Chance meeting led to wonderful opportunity
Today marks the 14th anniversary of this column and no one could be happier than I that it's not just an April Fools Day joke.
After all, it began with a chance meeting with Mike Fitzgerald, who was then the Star-Bulletin's sports editor, at the Honolulu Quarterback Club at the old Flamingo Chuck Wagon.
After learning I wrote about recreational boating for several national magazines, he asked if I would be interested in doing a weekly column for him about local boating. Obviously, I said yes.
Still, in all honesty, it never occurred to me -- or to him, no doubt -- that I would still be at it 14 years and some 700 columns later. Heavens, the paper itself was nearly history at least once since then.
Now don't misunderstand, this column's longevity doesn't compare with those of Charley Memminger or the late Dave Donnelly. However, when you consider that no other publication in Hawaii offers its readers a weekly column devoted to boating, you have to be impressed with the Star-Bulletin's perseverance.
Among the things I have enjoyed most about writing this column is the historical perspective it has given my three regular readers and I.
For instance, one of the topics in Water Ways' first six months was about a resolution that had been passed by Hawaii's House of Representatives asking for a comprehensive study of the revenue and service operations of all state-run small boat harbors and launching ramps.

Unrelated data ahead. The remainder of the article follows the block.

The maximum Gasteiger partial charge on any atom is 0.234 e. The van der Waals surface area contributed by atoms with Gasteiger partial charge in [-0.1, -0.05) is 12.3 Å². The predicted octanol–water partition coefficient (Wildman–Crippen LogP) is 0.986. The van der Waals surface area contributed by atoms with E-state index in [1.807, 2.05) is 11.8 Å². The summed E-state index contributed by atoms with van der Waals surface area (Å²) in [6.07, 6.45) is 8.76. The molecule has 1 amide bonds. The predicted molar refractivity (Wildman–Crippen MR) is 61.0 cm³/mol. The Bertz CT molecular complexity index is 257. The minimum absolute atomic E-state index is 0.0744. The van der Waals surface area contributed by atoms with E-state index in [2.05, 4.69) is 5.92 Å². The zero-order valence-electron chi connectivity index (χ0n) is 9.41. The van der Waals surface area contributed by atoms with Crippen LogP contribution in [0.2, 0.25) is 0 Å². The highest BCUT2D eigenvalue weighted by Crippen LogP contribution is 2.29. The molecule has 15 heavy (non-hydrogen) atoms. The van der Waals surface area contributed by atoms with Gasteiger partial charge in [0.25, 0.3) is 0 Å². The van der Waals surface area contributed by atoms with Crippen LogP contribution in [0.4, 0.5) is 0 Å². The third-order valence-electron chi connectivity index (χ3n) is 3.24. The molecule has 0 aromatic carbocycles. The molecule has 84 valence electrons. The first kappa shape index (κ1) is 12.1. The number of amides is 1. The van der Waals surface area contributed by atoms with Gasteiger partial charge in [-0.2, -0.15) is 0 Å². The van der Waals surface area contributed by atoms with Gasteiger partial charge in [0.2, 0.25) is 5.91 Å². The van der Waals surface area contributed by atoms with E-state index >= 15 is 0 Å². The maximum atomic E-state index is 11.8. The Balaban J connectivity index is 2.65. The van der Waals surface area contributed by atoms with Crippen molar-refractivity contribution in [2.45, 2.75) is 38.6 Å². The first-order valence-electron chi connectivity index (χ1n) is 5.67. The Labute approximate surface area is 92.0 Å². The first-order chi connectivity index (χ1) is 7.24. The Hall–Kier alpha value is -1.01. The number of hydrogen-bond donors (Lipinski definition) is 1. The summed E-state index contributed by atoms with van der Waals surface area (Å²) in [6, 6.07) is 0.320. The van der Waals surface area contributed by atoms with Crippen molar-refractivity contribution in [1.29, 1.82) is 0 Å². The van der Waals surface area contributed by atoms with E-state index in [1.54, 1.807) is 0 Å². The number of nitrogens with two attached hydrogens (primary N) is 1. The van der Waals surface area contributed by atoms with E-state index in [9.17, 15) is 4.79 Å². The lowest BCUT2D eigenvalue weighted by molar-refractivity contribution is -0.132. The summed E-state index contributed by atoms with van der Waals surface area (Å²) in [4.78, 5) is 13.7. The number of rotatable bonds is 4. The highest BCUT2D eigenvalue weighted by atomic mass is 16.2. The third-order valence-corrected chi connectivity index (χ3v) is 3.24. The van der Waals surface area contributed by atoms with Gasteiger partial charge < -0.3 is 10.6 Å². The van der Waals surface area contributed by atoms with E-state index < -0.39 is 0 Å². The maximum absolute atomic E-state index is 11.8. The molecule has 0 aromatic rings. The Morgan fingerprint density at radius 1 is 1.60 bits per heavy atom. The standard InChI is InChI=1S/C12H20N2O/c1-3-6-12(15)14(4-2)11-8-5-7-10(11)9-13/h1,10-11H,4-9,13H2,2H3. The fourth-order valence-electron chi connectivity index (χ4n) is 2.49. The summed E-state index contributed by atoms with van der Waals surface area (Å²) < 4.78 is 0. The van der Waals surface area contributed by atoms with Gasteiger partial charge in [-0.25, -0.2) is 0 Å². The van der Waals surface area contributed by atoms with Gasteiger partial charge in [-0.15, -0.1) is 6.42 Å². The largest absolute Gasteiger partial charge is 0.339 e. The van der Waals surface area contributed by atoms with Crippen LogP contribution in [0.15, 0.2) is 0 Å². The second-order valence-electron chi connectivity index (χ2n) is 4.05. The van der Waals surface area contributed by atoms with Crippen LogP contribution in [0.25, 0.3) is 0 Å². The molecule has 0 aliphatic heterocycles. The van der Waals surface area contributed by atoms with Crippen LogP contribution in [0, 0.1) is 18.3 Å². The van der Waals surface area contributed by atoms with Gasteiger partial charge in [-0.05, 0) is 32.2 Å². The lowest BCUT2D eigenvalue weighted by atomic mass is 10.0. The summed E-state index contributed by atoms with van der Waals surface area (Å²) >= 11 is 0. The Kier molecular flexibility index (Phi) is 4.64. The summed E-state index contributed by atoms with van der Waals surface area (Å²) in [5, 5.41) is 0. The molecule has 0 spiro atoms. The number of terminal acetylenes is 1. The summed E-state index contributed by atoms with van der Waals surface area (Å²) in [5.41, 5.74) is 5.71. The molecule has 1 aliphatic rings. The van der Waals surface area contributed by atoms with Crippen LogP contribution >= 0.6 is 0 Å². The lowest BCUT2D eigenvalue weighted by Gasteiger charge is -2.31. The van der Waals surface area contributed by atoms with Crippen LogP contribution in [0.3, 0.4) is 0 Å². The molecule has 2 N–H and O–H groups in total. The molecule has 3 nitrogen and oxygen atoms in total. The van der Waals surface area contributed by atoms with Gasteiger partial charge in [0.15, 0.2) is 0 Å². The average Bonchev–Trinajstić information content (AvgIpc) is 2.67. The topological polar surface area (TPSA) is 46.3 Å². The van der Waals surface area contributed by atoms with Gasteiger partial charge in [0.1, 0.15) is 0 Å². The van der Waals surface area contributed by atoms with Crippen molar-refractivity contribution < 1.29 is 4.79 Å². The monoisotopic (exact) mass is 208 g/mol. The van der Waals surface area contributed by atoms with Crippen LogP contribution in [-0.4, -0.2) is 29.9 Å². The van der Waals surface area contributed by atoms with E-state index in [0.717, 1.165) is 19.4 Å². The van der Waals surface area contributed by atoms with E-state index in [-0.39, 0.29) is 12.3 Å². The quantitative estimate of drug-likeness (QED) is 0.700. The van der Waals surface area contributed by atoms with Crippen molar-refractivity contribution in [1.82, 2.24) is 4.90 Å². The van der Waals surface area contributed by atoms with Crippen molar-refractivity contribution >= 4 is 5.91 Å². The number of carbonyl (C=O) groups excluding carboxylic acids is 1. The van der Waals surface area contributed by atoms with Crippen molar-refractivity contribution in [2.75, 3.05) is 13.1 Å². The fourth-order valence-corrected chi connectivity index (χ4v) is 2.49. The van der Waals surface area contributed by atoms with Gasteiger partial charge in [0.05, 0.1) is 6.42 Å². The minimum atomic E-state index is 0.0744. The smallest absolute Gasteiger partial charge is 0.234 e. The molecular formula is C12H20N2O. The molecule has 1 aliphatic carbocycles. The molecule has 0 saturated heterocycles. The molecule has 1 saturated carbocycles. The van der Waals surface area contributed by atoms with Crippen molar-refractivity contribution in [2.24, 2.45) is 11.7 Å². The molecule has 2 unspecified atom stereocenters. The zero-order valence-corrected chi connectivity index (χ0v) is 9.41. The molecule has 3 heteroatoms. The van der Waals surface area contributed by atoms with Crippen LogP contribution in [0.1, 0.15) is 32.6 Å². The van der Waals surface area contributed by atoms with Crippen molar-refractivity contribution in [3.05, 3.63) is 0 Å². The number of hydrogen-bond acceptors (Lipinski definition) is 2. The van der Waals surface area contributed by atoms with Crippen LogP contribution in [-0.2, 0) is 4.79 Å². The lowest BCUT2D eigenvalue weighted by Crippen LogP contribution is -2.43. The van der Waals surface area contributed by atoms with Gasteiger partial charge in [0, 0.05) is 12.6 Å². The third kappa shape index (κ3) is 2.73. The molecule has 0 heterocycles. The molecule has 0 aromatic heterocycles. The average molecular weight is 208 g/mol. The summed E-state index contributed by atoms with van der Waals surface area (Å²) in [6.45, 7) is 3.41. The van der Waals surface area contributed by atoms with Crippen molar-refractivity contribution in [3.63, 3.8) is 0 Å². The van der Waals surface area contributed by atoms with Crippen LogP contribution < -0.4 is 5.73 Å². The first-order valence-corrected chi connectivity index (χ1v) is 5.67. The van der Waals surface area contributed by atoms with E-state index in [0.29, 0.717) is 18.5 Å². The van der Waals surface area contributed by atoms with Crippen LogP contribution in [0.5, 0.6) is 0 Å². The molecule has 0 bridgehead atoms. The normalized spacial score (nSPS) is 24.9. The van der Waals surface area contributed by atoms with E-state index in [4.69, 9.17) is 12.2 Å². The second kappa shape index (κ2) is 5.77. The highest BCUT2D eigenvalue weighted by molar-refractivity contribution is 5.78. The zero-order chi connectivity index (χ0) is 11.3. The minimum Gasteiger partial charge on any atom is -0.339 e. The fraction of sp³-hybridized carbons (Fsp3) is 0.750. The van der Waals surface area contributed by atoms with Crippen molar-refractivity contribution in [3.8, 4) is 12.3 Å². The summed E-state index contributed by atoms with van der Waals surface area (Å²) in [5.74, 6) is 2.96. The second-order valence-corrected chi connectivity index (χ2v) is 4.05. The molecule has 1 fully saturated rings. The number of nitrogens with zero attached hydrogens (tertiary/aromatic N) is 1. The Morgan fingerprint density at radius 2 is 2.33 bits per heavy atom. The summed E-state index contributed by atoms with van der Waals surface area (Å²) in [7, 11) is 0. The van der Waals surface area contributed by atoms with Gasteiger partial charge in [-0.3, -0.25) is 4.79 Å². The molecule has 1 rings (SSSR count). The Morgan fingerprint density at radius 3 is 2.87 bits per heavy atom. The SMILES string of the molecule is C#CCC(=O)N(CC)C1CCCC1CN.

I wrote at the time that it could hopefully bring about needed changes in mooring maintenance, marina management and slip fees.
Now, flash forward to 2007 and after multiple audits, we find that our politicians, bureaucrats, and the public alike are still no closer to deciding who is to blame for our dysfunctional state-run marinas and how to best fix them.
On a more positive note, we have also witnessed the outstanding development and maturation of many of the personalities in Hawaii's boating community.
Thanks must go to Oahu's three major yacht clubs -- Kaneohe, Hawaii and Waikiki -- as all continue to provide world-class sailing and boating safety instruction for hundreds of young people every year.
This has in turn laid the foundation for sailors like ASSETS School graduate Andrew Lewis to go from the Waikiki Yacht Club's Junior Sailing program to being selected to crew professionally aboard some of the fastest and most prestigious racing yachts in the world.
One of the biggest changes recently in writing Water Ways has been the advent of the Internet and its connectivity with the world. No one could have imagined 14 years ago I would hear from someone in the Middle East country of Qatar who reads the column on the Star-Bulletin's Web site.
Perhaps there is hope that if someone halfway around the world can be interested in Hawaii's boating issues, our local movers and shakers will eventually do the same.